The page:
Eyeing the downside of digital connectivity

Special To Western News

No, your ‘smart’ coffeemaker likely isn’t plotting to harm you. But it might well be leaking data about you to companies that don’t have the capacity to safeguard the information, says a Western Law professor specializing in privacy protection.

The ‘Internet of Things’ has its perks beyond mere convenience, said Sam Trosow, a professor with joint appointment in Law and Information and Media Studies. They can monitor our health, secure our homes, track our energy footprint, remind us of our food choices and improve our lives in myriad ways.

Cumulatively, these products also collect enough data to construct a virtual fingerprint of their users.

In a new paper advocating for updated privacy and security legislation, The Internet of Things: Implications for Consumer Privacy Under Canadian Law, Trosow says regulations need to be tightened to ensure the default position is that any information collected from the Internet of Things is deemed to be private.

“The ability of advanced information systems to collect, store, evaluate, transmit and reuse vast amounts of data linked to the personal activities of individuals has very serious implications for security and privacy. The types of information gathered by the emerging Internet of Things are potentially very valuable from a marketing perspective, especially with the growing ability to link and analyze vast stores of data,” the paper stated.

The Internet of Things is defined as connecting any device with an on and off switch to the Internet (and/or to each other). We’re talking cellphones and wearable devices, but also about coffee makers, washing machines and jet engines. One analyst firm told Forbes magazine there will be more than 26 billion connected devices in the world by 2020.

At their best, the devices can lead to dramatic improvements in people’s lives. “The trade-off is they get to keep, and use, your data,” he said.

Canadian privacy laws pre-date the development of the Internet of Things, and existing privacy frameworks aren’t well-equipped to deal with emerging technology.

Trosow contends the makers of connected things are selling more than physical products. “They are data collectors, first and foremost. As consumers, how many of us ask ourselves how this information is gathered and decoded – or even whether it is decoded? Few people ever read the products’ terms-of-service that may, or may not, tell us how our data is aggregated and used.”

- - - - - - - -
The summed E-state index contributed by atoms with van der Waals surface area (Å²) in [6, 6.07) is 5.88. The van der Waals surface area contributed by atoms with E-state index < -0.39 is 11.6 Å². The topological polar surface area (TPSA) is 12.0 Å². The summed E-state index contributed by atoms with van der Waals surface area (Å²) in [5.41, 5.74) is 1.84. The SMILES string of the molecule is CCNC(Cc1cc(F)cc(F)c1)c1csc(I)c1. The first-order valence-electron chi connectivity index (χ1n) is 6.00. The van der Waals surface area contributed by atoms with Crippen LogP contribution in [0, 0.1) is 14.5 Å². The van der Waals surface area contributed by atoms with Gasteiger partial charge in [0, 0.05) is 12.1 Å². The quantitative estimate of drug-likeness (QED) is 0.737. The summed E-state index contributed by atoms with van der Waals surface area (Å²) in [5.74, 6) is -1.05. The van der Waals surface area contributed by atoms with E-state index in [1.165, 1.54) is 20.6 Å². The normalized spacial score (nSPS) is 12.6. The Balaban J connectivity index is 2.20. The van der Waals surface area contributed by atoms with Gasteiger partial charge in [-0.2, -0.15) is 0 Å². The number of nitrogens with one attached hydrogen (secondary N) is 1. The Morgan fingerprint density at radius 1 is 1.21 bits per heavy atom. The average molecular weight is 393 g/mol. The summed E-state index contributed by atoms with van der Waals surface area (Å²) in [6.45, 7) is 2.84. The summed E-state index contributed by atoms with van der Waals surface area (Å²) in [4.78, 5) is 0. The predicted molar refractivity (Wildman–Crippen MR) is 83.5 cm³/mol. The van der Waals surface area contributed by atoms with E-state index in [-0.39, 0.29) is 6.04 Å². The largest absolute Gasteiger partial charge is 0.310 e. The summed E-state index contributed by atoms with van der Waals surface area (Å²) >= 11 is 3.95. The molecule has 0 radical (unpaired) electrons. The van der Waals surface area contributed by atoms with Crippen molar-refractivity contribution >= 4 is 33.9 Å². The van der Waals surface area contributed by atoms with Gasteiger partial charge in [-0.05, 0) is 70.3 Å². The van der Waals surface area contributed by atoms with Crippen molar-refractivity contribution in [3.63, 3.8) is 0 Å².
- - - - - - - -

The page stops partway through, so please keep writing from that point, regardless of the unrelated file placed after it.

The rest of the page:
He sometimes asks his students whether they read the terms of use before they click ‘agree.’ With rare exception, the answer is ‘no.’

That means few of us know what information is being collected, nor how it is being safeguarded, he said.

Many companies say the data they collect is anonymized and analyzed internally for better customer experience. Any data they share with marketers is aggregated and ‘de-identifies’ individual users. But that assurance is only as good as manufacturers’, providers’ and networks’ security measures, Trosow said.

And those have become notoriously vulnerable, with hackers able to gain access to home networks through webcams and baby monitors that tend to have fewer security features.

“When you have connected Internet of Things in your home, you have another source for unauthorized persons getting access to your home network,” he said.

A toy company recently withdrew its plans to sell a baby ‘hub’ that many consumers deemed too intrusive: it had the ability to hear a baby’s cries, answer its questions and sing lullaby responses.

Trosow said privacy provisions in Canada are far less stringent than in the European Union, although tougher than in the United States.

He said it’s important to have conversations with privacy regulators and legislators to make sure personal information from wired and wireless networks stays personal. Significant policy changes are needed to protect Canadians’ privacy and security.

“I don’t want to come off sounding like a Luddite or a technophobe because, handled the right way, these devices can make a dramatic improvement in people’s lives,” Trosow said. “But when we buy these products, we need to understand the privacy implications and security risks associated with bringing these devices into our homes. We also need to better understand how our personal information is being collected, analyzed and reused.”